This article contains comparison of key thermal and atomic properties of titanium and gold, two comparable chemical elements from the periodic table. It also contains basic descriptions and applications of both elements. Titanium vs Gold.
Titanium and Gold – About Elements
Titanium and Gold – Applications
The two most useful properties of the metal are corrosion resistance and strength-to-density ratio, the highest of any metallic element. The corrosion resistance of titanium alloys at normal temperatures is unusually high. These properties determine application of titanium and its alloys. The earliest production application of titanium was in 1952, for the nacelles and firewalls of the Douglas DC-7 airliner. High specific strength, good fatigue resistance and creep life, and good fracture toughness are characteristics that make titanium a preferred metal for aerospace applications. Aerospace applications, including use in both structural (airframe) components and jet engines, still account for the largest share of titanium alloy use. On the supersonic aircraft SR-71, titanium was used for 85% of the structure. Due to very high inertness, titanium has many biomedical applications, which is based on its inertness in the human body, that is, resistance to corrosion by body fluids.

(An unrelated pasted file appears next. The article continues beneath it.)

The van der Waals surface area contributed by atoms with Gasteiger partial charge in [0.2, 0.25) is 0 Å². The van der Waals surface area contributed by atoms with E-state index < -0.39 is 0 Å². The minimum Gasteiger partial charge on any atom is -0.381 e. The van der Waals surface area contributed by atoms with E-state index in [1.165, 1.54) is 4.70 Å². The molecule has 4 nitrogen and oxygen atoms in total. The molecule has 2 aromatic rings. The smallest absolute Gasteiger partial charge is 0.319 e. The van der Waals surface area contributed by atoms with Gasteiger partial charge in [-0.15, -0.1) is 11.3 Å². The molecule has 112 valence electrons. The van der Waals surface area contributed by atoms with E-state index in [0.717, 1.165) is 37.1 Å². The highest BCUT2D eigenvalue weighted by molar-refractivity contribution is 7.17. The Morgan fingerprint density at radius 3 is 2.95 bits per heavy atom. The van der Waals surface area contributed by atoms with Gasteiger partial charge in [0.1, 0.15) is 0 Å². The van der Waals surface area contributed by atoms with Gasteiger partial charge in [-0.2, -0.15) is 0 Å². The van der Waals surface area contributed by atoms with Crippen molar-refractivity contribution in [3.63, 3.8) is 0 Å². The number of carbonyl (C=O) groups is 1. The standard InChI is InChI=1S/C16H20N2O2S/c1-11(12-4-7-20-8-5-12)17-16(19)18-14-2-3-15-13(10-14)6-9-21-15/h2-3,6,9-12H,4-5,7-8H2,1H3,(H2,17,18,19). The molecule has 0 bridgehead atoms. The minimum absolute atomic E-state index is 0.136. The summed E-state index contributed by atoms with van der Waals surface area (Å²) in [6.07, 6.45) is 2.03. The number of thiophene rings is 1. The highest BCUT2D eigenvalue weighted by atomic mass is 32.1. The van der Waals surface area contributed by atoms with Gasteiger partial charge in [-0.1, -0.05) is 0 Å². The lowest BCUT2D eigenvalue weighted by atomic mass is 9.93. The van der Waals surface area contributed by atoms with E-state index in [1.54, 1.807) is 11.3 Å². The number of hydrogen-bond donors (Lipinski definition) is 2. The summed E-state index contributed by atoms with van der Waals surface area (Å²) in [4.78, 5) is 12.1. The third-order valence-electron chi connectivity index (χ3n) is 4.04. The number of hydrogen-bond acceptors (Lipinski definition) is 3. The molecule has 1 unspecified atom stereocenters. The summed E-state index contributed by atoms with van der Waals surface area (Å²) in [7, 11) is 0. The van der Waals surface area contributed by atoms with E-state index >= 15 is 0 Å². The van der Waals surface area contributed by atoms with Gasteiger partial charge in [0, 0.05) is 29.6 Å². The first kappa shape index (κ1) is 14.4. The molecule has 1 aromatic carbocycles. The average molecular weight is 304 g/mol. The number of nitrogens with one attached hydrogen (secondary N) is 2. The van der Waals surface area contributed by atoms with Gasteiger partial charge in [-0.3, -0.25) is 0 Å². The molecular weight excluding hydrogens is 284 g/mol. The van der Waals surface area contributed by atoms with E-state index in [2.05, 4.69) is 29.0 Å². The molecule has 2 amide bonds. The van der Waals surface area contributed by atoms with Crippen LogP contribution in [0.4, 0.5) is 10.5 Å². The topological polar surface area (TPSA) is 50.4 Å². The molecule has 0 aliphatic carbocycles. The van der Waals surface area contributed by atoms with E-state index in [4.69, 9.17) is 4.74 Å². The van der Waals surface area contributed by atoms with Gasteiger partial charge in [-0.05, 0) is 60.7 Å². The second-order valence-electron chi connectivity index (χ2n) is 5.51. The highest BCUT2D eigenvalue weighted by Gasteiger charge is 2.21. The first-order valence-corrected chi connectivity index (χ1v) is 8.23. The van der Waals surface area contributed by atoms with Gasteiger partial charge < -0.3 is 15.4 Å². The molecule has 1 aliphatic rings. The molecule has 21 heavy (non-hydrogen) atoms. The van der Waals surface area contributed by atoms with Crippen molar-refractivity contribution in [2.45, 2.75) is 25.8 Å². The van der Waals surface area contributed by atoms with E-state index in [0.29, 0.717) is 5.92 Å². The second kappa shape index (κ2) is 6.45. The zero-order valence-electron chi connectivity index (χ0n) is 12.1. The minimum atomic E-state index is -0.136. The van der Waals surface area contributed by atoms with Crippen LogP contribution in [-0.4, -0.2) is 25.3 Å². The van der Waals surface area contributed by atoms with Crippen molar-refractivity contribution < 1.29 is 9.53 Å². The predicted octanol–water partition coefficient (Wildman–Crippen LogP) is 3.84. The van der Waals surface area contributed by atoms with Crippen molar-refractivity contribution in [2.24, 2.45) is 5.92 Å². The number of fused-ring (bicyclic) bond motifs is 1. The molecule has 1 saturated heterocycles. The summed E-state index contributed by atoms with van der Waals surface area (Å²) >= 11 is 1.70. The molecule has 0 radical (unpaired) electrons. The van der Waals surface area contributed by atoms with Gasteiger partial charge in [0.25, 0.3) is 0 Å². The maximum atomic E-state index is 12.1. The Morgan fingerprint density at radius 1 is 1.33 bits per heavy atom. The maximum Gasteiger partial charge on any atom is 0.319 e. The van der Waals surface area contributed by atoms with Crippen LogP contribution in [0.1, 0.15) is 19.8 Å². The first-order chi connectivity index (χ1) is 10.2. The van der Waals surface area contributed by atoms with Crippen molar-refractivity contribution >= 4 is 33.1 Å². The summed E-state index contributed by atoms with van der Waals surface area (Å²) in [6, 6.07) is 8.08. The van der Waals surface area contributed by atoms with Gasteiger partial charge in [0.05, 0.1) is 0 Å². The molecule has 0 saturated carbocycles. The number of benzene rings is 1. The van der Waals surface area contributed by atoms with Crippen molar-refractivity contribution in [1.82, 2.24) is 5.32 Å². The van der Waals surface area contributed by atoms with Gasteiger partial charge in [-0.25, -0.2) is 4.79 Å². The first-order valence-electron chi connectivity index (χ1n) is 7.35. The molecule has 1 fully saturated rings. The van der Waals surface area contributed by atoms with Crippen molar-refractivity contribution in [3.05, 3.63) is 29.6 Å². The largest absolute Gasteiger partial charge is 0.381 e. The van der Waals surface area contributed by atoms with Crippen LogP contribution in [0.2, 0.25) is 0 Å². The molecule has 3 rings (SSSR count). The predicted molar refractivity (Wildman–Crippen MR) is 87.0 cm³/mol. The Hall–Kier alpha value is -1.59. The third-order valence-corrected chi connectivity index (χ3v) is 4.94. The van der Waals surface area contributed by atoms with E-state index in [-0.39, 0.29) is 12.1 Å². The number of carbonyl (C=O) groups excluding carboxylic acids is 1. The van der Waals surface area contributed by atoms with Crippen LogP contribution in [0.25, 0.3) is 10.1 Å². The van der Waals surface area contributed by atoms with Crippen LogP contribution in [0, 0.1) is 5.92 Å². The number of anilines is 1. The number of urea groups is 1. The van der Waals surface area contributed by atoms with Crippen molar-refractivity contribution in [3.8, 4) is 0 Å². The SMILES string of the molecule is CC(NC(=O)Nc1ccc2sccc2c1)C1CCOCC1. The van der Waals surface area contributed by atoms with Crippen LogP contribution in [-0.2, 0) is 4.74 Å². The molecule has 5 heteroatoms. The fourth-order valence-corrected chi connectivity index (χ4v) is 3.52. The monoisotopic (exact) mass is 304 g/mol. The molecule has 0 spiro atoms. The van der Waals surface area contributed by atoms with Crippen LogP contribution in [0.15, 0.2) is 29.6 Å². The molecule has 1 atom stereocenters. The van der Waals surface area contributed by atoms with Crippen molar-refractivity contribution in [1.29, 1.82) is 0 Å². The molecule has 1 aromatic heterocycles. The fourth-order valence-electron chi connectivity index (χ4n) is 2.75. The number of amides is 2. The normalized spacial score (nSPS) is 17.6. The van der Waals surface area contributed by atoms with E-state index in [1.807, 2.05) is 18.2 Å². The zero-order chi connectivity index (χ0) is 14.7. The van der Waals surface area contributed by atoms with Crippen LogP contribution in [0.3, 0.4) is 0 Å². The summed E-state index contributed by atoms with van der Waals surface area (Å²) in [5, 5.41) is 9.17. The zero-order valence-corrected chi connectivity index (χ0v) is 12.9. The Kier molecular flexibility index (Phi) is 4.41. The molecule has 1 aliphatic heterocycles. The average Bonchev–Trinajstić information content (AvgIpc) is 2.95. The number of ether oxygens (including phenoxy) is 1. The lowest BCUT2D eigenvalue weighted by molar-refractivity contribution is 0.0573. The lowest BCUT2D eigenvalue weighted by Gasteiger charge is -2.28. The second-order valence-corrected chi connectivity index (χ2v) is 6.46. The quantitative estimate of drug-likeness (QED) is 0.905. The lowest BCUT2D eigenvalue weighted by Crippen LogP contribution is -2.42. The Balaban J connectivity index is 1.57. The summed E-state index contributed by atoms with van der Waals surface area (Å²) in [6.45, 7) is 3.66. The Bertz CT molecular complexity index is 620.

Gold is used extensively in jewellery, either in its pure form or as an alloy. About 75% of all gold produced is used in the jewelry industry. Pure gold is too soft to stand up to the stresses applied to many jewelry items. Craftsmen learned that alloying gold with other metals such as copper, silver, and platinum would increase its durability. The term ‘carat’ indicates the amount of gold present in an alloy. 24-carat is pure gold, but it is very soft. 18- and 9-carat gold alloys are commonly used because they are more durable. Gold’s high malleability, ductility, resistance to corrosion and most other chemical reactions, and conductivity of electricity have led to its continued use in corrosion resistant electrical connectors in all types of computerized devices (its chief industrial use). Gold is also used in infrared shielding, colored-glass production, gold leafing, and tooth restoration. Only 10% of the world consumption of new gold produced goes to industry, but by far the most important industrial use for new gold is in fabrication of corrosion-free electrical connectors in computers and other electrical devices.
Titanium and Gold – Comparison in Table
|Density||4.507 g/cm3||19.3 g/cm3|
|Ultimate Tensile Strength||434 MPa, 293 MPa (pure)||220 MPa|
|Yield Strength||380 MPa||205 MPa|
|Young’s Modulus of Elasticity||116 GPa||79 GPa|
|Brinell Hardness||700 – 2700 MPa||190 MPa|
|Vickers Hardness||800 – 3400 MPa||215 MPa|
|Melting Point||1668 °C||1064 °C|
|Boiling Point||3287 °C||2970 °C|
|Thermal Conductivity||21.9 W/mK||320 W/mK|
|Thermal Expansion Coefficient||8.6 µm/mK||14.2 µm/mK|
|Specific Heat||0.52 J/g K||0.128 J/g K|
|Heat of Fusion||15.45 kJ/mol||12.55 kJ/mol|
|Heat of Vaporization||421 kJ/mol||334.4 kJ/mol|